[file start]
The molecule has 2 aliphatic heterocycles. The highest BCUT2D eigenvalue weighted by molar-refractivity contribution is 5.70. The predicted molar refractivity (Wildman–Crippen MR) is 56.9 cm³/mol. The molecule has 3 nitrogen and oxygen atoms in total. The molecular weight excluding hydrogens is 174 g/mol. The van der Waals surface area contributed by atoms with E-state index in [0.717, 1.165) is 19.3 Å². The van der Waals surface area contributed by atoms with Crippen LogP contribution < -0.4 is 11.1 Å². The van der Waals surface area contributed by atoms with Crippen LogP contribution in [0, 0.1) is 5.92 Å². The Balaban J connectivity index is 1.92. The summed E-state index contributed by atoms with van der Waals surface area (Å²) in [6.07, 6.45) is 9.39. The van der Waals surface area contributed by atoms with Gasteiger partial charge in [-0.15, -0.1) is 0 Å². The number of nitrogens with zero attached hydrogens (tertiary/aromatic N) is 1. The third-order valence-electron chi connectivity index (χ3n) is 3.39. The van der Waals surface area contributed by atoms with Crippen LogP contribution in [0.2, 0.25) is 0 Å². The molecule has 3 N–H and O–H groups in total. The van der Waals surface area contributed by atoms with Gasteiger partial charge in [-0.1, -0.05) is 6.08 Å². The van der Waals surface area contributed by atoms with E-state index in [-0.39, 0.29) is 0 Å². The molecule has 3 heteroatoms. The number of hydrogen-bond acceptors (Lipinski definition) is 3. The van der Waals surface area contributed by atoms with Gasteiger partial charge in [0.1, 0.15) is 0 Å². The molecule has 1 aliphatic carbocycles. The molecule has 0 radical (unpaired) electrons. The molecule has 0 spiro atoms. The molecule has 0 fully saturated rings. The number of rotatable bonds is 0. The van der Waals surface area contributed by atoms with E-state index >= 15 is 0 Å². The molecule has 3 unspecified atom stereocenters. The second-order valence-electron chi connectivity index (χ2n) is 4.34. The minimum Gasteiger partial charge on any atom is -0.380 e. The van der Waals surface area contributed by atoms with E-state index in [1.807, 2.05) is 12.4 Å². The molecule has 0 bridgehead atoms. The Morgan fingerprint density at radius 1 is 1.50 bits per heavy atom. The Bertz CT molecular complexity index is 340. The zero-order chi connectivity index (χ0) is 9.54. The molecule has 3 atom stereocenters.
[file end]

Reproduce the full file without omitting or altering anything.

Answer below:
The molecule has 2 aliphatic heterocycles. The highest BCUT2D eigenvalue weighted by molar-refractivity contribution is 5.70. The predicted molar refractivity (Wildman–Crippen MR) is 56.9 cm³/mol. The molecule has 3 nitrogen and oxygen atoms in total. The molecular weight excluding hydrogens is 174 g/mol. The van der Waals surface area contributed by atoms with E-state index in [0.717, 1.165) is 19.3 Å². The van der Waals surface area contributed by atoms with Crippen LogP contribution < -0.4 is 11.1 Å². The van der Waals surface area contributed by atoms with Crippen LogP contribution in [0, 0.1) is 5.92 Å². The Balaban J connectivity index is 1.92. The summed E-state index contributed by atoms with van der Waals surface area (Å²) in [6.07, 6.45) is 9.39. The van der Waals surface area contributed by atoms with Gasteiger partial charge in [-0.15, -0.1) is 0 Å². The number of nitrogens with zero attached hydrogens (tertiary/aromatic N) is 1. The third-order valence-electron chi connectivity index (χ3n) is 3.39. The van der Waals surface area contributed by atoms with Crippen LogP contribution in [0.2, 0.25) is 0 Å². The molecule has 3 N–H and O–H groups in total. The van der Waals surface area contributed by atoms with Gasteiger partial charge in [-0.1, -0.05) is 6.08 Å². The van der Waals surface area contributed by atoms with E-state index in [-0.39, 0.29) is 0 Å². The molecule has 3 heteroatoms. The number of hydrogen-bond acceptors (Lipinski definition) is 3. The van der Waals surface area contributed by atoms with Gasteiger partial charge in [0.1, 0.15) is 0 Å². The molecule has 1 aliphatic carbocycles. The molecule has 0 radical (unpaired) electrons. The molecule has 0 spiro atoms. The molecule has 0 fully saturated rings. The number of rotatable bonds is 0. The van der Waals surface area contributed by atoms with E-state index >= 15 is 0 Å². The molecule has 3 unspecified atom stereocenters. The second-order valence-electron chi connectivity index (χ2n) is 4.34. The minimum Gasteiger partial charge on any atom is -0.380 e. The van der Waals surface area contributed by atoms with E-state index in [1.807, 2.05) is 12.4 Å². The molecule has 0 bridgehead atoms. The Morgan fingerprint density at radius 1 is 1.50 bits per heavy atom. The Bertz CT molecular complexity index is 340. The zero-order chi connectivity index (χ0) is 9.54. The molecule has 3 atom stereocenters.